July 15th 1918 saw the start of the fifth and final German offensive of the First World War. On that day, the Germans launched the opening phase of the Second Battle of the Marne, Codenamed Operation Marneschutz-Reims, shifting the entire momentum of the war from the Central Powers to the Entente. One of the key factors contributing to this shift was tactical combat intelligence.
Interconnectedness has allowed society to take great leaps forward, social media and the internet remain an ungoverned space for nefarious actors. Violent extremist organizations, criminal groups, and state actors have all taken advantage of the anonymity and access afforded by modern technology to plan, execute, and support operations, gaining relative superiority over traditional security structures. As adversaries become more technologically savvy, the United States and its allies must become more adept at leveraging these trends. Open source intelligence, especially when coupled with rapidly improving big data analysis tools, which can comb through data sets that were previously too complex to derive meaningful results, has the potential to offset this growing problem, providing intelligence on enemy forces, partners, and key populations.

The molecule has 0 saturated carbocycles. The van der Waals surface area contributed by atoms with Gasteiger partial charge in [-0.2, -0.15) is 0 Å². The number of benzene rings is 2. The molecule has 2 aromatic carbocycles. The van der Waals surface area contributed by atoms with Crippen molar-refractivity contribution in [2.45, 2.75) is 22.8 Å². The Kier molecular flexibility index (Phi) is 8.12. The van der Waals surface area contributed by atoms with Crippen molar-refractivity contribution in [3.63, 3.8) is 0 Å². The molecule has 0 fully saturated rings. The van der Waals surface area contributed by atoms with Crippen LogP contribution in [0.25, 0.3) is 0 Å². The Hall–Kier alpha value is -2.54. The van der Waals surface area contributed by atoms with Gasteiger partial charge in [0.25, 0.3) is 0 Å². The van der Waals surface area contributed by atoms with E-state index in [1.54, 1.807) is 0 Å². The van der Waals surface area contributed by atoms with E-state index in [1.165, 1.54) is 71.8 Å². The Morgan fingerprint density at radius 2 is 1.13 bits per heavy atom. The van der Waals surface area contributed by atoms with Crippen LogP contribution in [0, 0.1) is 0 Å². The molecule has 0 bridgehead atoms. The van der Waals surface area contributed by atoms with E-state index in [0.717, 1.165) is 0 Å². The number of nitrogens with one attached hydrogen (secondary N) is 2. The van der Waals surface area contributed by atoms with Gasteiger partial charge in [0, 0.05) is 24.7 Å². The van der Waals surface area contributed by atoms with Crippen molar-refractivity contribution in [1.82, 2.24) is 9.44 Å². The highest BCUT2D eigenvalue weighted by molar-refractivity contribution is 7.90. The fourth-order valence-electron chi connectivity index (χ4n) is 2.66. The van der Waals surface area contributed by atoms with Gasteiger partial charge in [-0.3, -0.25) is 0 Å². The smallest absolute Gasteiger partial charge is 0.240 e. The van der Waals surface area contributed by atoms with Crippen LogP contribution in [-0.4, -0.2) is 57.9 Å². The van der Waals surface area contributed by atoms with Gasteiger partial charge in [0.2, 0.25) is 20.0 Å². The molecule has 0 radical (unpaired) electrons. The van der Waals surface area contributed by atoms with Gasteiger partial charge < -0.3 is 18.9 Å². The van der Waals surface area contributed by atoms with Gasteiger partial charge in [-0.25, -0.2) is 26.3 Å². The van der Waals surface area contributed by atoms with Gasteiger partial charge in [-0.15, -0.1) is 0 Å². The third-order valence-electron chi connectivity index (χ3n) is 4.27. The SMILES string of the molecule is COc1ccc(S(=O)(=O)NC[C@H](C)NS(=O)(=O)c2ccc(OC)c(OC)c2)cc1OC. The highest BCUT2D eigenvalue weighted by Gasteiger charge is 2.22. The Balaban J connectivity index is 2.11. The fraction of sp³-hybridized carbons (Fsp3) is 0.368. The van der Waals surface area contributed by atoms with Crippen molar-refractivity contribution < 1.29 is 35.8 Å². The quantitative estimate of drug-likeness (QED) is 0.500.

Intelligence at all levels is an art form. Sources, corroborating or contradicting information, unknowns, and delays in time all result in varied levels of analytical confidence. Information coming from different means, methods, and areas requires a functioning structure to ensure senior national leaders have the best information to make the decisions. While strategic intelligence drives operations and national goals, military decision-makers—especially in combat zones—rely on tactical intelligence to help win battles. For the Department of the Navy, “tactical intelligence support is the primary focus of naval intelligence.” Marine Corps intelligence also focuses almost exclusively on the tactical level to support Marine Expeditionary Force (MEF) maneuvers since tactical intelligence is, “the level of intelligence Marines need, generate, and use most often.” When strategic missteps occur, tactical intelligence can provide a needed capability to keep front-line forces winning, creating breathing room for new strategic plans. A functioning intelligence structure encompassing all levels of intelligence is needed to enact this goal.
The origins of U.S. Military Intelligence is the story of the efforts of two men, Dennis E. Nolan and Ralph Van Deman. Nolan, an aspiring teacher and decorated veteran of the Spanish-American War, caught the eye of General John J. Pershing while serving as his adjutant. That contact with Pershing, commander of the American Expeditionary Forces, would lead to his selection as the first Intelligence Officer (G-2) on an American General Staff in the field.